Young female African entrepreneurs must speak out and act as role models to inspire other women to shake up a profession dominated by white men, according to the co-founder of a business helping women entrepreneurs in Nigeria.
From securing capital to attracting interest in industries like hair and beauty, young African women aspiring to be the global business leaders of tomorrow face a range of obstacles, said Afua Osei, co-founder of Lagos-based She Leads Africa.
But their biggest challenge could be lack of confidence, said the 29-year-old, citing compilations of top entrepreneurs, rich lists, and conference panels as examples of success which tend to feature very few young women from Africa.
“It’s hard for young female African entrepreneurs to feel like they fit in, if they can’t see any role models out there,” Osei said before speaking on a panel about women entrepreneurs at Trust Women, an annual women’s rights and trafficking conference organised by the Thomson Reuters Foundation.
She Leads Africa helps young African women to advance their careers, and provides entrepreneurs with the knowledge, networks and financing to build and scale up their businesses, Osei said.
The digital media company offers online classes, webinars and Facebook Q&A sessions with business experts, and organises events ranging from an annual pitching competition to networking bootcamps in cities such as Accra, London, Nairobi and New York.
Osei hailed the bootcamp in London as her proudest moment, having achieved her goal of building a global digital platform.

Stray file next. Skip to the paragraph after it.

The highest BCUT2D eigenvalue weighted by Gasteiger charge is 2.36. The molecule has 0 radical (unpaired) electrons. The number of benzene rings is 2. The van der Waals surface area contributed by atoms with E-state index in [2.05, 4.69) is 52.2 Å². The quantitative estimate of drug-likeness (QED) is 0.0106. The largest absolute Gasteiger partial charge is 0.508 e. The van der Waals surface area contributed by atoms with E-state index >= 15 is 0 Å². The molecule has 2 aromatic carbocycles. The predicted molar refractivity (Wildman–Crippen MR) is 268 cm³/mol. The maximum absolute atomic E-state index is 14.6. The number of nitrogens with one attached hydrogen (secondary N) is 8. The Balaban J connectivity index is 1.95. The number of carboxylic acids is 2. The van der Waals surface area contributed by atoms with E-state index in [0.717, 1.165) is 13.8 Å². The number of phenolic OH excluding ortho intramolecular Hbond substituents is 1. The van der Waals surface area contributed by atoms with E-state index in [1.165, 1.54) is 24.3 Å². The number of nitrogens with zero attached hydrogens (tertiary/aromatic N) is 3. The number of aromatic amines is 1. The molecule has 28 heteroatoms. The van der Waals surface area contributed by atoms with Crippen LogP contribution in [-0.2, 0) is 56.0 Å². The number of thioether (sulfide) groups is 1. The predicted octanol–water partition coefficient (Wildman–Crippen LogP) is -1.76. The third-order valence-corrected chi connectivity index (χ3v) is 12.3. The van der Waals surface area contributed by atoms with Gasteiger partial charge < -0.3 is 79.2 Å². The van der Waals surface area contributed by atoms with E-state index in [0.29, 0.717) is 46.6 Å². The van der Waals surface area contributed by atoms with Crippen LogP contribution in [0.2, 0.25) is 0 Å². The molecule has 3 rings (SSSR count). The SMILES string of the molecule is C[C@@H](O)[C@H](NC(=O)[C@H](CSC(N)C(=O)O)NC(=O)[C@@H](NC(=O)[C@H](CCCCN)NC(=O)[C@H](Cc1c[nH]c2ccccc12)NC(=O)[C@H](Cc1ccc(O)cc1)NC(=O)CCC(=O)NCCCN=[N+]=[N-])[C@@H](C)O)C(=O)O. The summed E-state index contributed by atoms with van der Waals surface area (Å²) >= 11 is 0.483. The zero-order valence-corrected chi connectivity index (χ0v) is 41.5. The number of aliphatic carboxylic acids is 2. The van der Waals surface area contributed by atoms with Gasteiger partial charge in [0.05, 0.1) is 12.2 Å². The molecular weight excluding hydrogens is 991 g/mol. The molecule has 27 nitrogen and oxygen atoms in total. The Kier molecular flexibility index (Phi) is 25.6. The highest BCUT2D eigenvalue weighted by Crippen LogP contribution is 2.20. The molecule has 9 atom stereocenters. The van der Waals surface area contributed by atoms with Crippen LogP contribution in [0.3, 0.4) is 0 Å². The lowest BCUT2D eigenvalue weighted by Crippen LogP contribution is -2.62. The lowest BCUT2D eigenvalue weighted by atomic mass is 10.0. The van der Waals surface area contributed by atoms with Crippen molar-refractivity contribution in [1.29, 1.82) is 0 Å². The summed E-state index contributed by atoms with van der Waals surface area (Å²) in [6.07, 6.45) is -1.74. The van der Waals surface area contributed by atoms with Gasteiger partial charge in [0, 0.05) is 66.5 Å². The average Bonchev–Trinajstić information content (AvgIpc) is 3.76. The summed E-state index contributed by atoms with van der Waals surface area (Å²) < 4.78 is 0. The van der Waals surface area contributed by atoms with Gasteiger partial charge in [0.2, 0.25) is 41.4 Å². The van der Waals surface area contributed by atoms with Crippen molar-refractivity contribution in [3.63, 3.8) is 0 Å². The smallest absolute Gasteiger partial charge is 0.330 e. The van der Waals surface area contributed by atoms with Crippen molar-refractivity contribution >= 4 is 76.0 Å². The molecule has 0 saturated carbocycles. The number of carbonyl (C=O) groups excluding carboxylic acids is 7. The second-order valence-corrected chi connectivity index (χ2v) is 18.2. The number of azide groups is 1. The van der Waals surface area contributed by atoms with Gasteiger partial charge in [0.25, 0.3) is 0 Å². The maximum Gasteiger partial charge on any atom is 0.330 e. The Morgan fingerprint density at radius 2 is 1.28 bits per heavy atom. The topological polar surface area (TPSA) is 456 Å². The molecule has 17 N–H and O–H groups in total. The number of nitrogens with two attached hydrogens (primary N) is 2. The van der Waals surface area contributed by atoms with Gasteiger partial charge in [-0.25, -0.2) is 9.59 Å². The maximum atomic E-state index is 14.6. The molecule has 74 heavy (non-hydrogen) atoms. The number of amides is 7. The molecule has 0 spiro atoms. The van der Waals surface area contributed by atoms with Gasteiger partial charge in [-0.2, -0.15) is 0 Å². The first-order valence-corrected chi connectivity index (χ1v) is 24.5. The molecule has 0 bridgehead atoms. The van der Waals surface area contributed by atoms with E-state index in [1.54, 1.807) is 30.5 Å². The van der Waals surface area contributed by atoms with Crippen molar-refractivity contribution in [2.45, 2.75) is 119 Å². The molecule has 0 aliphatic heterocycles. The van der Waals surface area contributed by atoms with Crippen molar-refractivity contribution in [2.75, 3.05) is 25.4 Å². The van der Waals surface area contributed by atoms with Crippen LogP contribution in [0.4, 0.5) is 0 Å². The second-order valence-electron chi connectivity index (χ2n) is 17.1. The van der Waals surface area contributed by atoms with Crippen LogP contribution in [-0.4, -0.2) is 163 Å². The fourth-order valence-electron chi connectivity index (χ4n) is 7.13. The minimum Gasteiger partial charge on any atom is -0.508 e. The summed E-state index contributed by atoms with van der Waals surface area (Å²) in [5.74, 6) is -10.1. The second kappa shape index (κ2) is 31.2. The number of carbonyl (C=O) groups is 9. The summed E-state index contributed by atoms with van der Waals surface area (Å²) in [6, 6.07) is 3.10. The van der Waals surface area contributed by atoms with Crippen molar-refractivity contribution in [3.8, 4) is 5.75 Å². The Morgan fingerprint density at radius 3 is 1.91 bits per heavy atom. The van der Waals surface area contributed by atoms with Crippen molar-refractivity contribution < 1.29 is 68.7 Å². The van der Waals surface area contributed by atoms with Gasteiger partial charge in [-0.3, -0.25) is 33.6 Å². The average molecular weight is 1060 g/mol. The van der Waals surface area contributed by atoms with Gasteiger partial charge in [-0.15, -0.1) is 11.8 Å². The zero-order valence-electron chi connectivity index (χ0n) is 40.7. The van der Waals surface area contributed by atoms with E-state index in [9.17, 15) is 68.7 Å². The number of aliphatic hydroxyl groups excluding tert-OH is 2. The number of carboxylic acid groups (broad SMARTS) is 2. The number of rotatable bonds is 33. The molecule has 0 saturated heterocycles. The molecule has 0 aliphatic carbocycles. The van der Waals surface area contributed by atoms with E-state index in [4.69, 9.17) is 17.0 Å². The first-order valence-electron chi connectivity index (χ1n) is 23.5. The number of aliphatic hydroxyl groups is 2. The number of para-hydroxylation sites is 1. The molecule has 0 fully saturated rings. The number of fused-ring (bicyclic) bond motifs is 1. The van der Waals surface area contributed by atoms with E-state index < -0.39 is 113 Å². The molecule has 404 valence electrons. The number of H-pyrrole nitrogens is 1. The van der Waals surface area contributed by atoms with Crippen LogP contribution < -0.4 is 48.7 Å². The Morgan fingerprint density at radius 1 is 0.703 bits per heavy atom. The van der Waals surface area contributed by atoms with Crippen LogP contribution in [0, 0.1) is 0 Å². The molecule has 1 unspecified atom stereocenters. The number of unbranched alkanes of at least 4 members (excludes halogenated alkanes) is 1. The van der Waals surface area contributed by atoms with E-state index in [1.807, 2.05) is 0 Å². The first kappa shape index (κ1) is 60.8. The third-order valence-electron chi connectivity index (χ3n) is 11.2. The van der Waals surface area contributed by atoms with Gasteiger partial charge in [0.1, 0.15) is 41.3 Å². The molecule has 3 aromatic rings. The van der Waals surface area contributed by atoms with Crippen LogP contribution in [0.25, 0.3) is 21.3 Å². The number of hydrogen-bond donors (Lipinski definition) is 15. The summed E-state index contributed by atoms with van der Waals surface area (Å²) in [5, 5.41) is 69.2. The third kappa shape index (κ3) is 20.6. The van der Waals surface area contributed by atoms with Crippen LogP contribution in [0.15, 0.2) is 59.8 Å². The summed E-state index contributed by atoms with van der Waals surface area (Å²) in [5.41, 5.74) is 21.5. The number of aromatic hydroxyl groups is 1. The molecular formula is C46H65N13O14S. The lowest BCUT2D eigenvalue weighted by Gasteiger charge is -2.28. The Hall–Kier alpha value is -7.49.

“We welcomed more than 150 young women who connected with us online, believed in our story and mission, and were willing to invest their time and money in us,” Osei said.
Born in Ghana, Osei grew up and went to university and business school in the United States. She had the idea for She Leads Africa after spending a summer working at a mobile technology firm in Lagos, Nigeria’s commercial capital.
She realised women in Nigeria were much less likely to speak out at work compared with those in America, and that they had far fewer professional development opportunities.
“A friend told me: ‘If you want to make an impact, you can do so in Washington, but you will only reach thousands of people. In Africa, you can affect millions of people’.”
Shortly after Osei and her partner Yasmin Belo-Osagie founded the company in 2014, they held an entrepreneurship contest which drew some 400 applications from 27 countries.
The winner, Cherae Robinson, was awarded $10 000 for Rare Customs, an app for tourists to book experiences in Africa, which has secured partnerships with major hotels and airlines, according to Osei.
But Osei does not dwell on individual success stories. “My goal is to scale up to reach millions of young women across the world,” she said.
One way is to help young women access capital to start a business, get them included in investment networks, and fight against biases held by white male entrepreneurs, Osei said.
She recalled working with a female-led haircare start-up that generated more than $2-million a year in revenue, yet was dismissed by several male entrepreneurs because they did not believe that a hair and beauty business could be successful.
Businesses, media organisations and governments must all play a role in challenging the stereotypical image of not only entrepreneurs, but also African women, according to Osei. “People associate Asian women with businesswomen in suits, but think of African women as carrying baskets on their heads and babies on their backs,” she said.
“We need to tell a different story, a much broader and more realistic one, if we want to see more diversity in the future.” – Thomson Reuters Foundation